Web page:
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Analysis of a Fisheries Model for Harvest of Hawksbill Sea Turtles (Eretmochelys imbricata)
Selina S. Heppell and Larry B. Crowder
Vol. 10, No. 3 (Jun., 1996), pp. 874-880
Stable URL: http://www.jstor.org/stable/2387111
Page Count: 7
You can always find the topics here!Topics: Turtles, Population estimates, Sea turtles, Population size, Population growth rate, Survival rates, Modeling, Sustainable agriculture, Parametric models, Conservation biology
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The hawksbill sea turtle (Eretmochelys imbricata) is valued for its mottled shell, called bekko in Japan. Populations of hawksbills have declined worldwide, and currently there is a ban on all international trade of hawksbill shell and products (Convention on International Trade of Endangered Species of Wild Fauna and Flora). In 1992 the Bekko Association of Japan introduced a fisheries model for hawksbill sea turtles in Cuba. The model estimated a sustainable yield of 5500 turtles from Cuban feeding grounds. We examined the model to determine whether this level of harvest was reasonable. Little biological information is available for hawksbills, so the model contained a number of simplifying assumptions, and several of its parameters were unsupported by data. The population was assumed to be at equilibrium, with a constant number of recruits (1-year-old turtles) and constant annual survival and growth rates. We analyzed the model to see how population size and sustainable yield results were affected by changes in various model parameters, and we found that the model was most sensitive to annual survival probability, which was assumed to be a constant 90% per year for all turtles greater than 1 year old. When we entered growth curves generated by mark-recapture data from other hawksbill populations, the model predicted a wide range of population sizes and sustainable yields. We determined that the assumptions of the current model make it unreliable for predicting sustainable yield of hawksbills, and that much research is needed to produce a more accurate model for management of this endangered species.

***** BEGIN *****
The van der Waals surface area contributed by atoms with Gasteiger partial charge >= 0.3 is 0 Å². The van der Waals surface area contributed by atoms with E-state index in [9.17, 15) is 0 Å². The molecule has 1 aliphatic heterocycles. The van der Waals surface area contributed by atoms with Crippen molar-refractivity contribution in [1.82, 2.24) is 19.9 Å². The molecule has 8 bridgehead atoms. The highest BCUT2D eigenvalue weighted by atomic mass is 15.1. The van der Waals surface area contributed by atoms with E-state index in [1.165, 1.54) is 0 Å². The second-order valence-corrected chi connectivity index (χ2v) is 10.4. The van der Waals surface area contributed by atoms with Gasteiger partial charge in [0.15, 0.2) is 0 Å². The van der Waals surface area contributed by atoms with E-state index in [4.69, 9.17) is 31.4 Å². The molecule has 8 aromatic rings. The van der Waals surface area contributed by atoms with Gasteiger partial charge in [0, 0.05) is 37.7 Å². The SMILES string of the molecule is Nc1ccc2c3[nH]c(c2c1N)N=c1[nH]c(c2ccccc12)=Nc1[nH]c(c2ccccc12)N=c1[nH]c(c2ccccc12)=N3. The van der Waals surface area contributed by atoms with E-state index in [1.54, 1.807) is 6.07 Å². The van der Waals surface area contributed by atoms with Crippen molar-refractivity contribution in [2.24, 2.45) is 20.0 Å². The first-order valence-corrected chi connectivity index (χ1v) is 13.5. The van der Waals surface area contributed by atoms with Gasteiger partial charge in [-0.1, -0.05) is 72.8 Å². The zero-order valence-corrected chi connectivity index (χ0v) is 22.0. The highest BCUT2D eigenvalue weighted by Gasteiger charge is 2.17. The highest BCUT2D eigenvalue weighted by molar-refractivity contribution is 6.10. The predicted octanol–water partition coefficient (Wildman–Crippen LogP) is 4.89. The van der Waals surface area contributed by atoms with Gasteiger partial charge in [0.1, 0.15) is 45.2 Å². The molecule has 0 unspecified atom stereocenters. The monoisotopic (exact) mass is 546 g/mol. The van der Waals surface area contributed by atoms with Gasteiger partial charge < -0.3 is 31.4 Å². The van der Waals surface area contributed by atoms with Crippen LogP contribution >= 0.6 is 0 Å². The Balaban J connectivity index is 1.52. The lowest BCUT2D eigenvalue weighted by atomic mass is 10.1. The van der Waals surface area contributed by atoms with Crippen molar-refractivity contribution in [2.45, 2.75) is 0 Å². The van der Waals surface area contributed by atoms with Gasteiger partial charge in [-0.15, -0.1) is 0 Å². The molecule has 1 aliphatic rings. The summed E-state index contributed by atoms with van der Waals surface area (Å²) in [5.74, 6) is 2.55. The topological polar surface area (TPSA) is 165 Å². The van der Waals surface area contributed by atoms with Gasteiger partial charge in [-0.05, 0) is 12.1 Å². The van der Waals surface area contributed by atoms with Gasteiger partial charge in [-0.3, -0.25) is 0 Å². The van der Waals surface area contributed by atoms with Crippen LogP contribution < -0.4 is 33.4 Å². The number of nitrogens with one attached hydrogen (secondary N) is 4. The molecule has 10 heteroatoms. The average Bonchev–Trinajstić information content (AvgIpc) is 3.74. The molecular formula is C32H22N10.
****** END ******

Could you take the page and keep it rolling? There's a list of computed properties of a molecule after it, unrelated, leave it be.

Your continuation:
Conservation Biology © 1996 Wiley